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I have a column in sqlite which stores a column with json files and the the key of the json can contain any unicode characters. I have a query to calculate the cardinality of the specific key.

SELECT COUNT(DISTINCT JSON_UNQUOTE(JSON_EXTRACT(dimensions, '$.*abc')))from `definition`

the name is *abc which contains a special character * and used in the json path to the value of the json. the query returns nothing.

In order to read special characters like *, the json path is double-quoted and the above query becomes

SELECT COUNT(DISTINCT JSON_UNQUOTE(JSON_EXTRACT(dimensions, '$."*abc"')))from `definition`

Now I am able to read json path with * but unable to read json path containing a double quote, for example

SELECT COUNT(DISTINCT JSON_UNQUOTE(JSON_EXTRACT(dimensions, '$."a"bc"')))from `definition`

I tried to escape the double quotes in the json path with backslash or one additional double quote but it's not working. Any suggestion would be appreciated.

1 Answer 1

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You usually don't need quotes around the object key name. The double quote in the name of that second one one will need to be escaped, though:

sqlite> CREATE TABLE test(data TEXT);
sqlite> INSERT INTO test VALUES ('{"*abc":1,"foo\"bar":2}');
sqlite> SELECT json_extract(data, '$.*abc') FROM test;
json_extract(data, '$.*abc')
----------------------------
1                           
sqlite> SELECT json_extract(data, '$.foo\"bar') FROM test;
json_extract(data, '$.foo\"bar')
--------------------------------
2                               

It's not in the documentation, but after looking at the source code, the path string parsing behavior for object keys is:

When encountering a ., if the next character is a double quote, read up to the next double quote and use the enclosed text as the name. Otherwise, read up to the next . or [ (Or end of string) and use that as the name. There's no parsing of any JSON string escape sequences or anything else fancy in it.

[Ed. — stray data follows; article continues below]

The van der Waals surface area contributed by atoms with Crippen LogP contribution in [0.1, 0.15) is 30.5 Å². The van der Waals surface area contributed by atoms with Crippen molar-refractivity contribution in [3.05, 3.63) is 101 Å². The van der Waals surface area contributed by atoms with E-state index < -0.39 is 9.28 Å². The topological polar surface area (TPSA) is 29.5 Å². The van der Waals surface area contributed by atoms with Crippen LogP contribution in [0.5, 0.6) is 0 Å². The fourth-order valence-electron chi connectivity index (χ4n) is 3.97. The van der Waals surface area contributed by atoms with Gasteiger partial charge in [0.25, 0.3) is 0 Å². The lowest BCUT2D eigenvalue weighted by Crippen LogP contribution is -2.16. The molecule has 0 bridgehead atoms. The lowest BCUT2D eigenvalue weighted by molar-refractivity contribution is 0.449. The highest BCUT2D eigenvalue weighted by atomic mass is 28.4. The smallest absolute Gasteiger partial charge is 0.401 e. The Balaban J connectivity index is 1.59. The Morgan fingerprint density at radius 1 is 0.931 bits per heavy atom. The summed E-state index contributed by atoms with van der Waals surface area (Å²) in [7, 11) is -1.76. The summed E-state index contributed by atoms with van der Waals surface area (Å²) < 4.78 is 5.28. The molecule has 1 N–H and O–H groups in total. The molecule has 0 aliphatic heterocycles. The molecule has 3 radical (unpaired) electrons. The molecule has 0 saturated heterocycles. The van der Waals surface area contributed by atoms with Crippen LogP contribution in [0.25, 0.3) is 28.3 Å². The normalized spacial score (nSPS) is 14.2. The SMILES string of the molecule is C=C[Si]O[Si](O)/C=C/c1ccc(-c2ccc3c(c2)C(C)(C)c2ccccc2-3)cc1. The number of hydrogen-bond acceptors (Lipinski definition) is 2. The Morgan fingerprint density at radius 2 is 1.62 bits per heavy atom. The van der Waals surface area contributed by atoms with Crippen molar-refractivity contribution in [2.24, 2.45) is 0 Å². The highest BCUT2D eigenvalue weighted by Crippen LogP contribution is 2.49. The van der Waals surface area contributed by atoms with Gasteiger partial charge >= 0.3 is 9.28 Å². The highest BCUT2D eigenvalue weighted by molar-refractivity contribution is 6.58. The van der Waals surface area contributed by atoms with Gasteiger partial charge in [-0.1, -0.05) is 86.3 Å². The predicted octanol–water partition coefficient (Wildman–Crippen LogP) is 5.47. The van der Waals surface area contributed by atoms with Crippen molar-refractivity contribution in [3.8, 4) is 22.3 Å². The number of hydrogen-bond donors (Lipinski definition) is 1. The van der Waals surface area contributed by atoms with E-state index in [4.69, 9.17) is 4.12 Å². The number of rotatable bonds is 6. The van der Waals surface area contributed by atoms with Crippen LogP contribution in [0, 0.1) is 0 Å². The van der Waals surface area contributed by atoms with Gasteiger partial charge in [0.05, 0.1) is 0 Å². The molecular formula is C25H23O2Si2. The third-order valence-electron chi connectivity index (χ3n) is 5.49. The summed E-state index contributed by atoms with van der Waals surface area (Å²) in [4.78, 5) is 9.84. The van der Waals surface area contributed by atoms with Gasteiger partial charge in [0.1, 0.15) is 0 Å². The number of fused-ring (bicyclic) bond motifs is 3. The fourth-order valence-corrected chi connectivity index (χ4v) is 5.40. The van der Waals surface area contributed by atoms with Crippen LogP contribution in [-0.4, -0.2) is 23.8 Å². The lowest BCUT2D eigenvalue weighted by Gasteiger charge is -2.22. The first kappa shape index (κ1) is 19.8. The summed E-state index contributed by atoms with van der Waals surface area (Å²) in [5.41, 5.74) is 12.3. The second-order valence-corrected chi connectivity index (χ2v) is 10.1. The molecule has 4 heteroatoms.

So the only time you really need the quotes is if the key has a . or [ in it. '$."$.abc"' for example. It's harmless to use them unless the name has a double quote, though.

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    Looking at the source, if the first character after a period in a path fragment is a double quote, the next double quote is used as the end of the key name string (Hence '$."*abc"' working). There's no checks for any escaping. There's also none in the path where the first character is something else, so the backslash in the above is needed somewhere else, because it doesn't work without.
    – Shawn
    Jun 15, 2021 at 23:38
  • Oh, I bet the backslash before the quote is stored literally in the key string in the object, instead of only being added on rendering into text.
    – Shawn
    Jun 15, 2021 at 23:59
  • thanks. two questions: 1.I asked a question about similar usage in mysql and it does need double quotes to make things work: stackoverflow.com/questions/67993770/…. do u know if sqlite interpret the json path in a different way from your opinion? 2.the solution seems not working with json path $.abc and the query is SELECT COUNT(DISTINCT (JSON_EXTRACT(dimensions, '$.$.abc'))) definition` `. I guess double quotes are needed in this case?
    – dashenswen
    Jun 16, 2021 at 3:29
  • @dashenswen MySQL and Sqlite are two different products; just because one works one way doesn't mean the other does the same. And it looks like the path string parser, if it sees a period not followed by a quote, reads until the next period or [. So that one should be '$."$.abc"', yeah. (This quote stuff doesn't seem to be documented anywhere, annoyingly enough.)
    – Shawn
    Jun 16, 2021 at 3:46
  • yeah I agree.. I tried a.ghi as well and it suffers the same problem without double quote
    – dashenswen
    Jun 16, 2021 at 3:47

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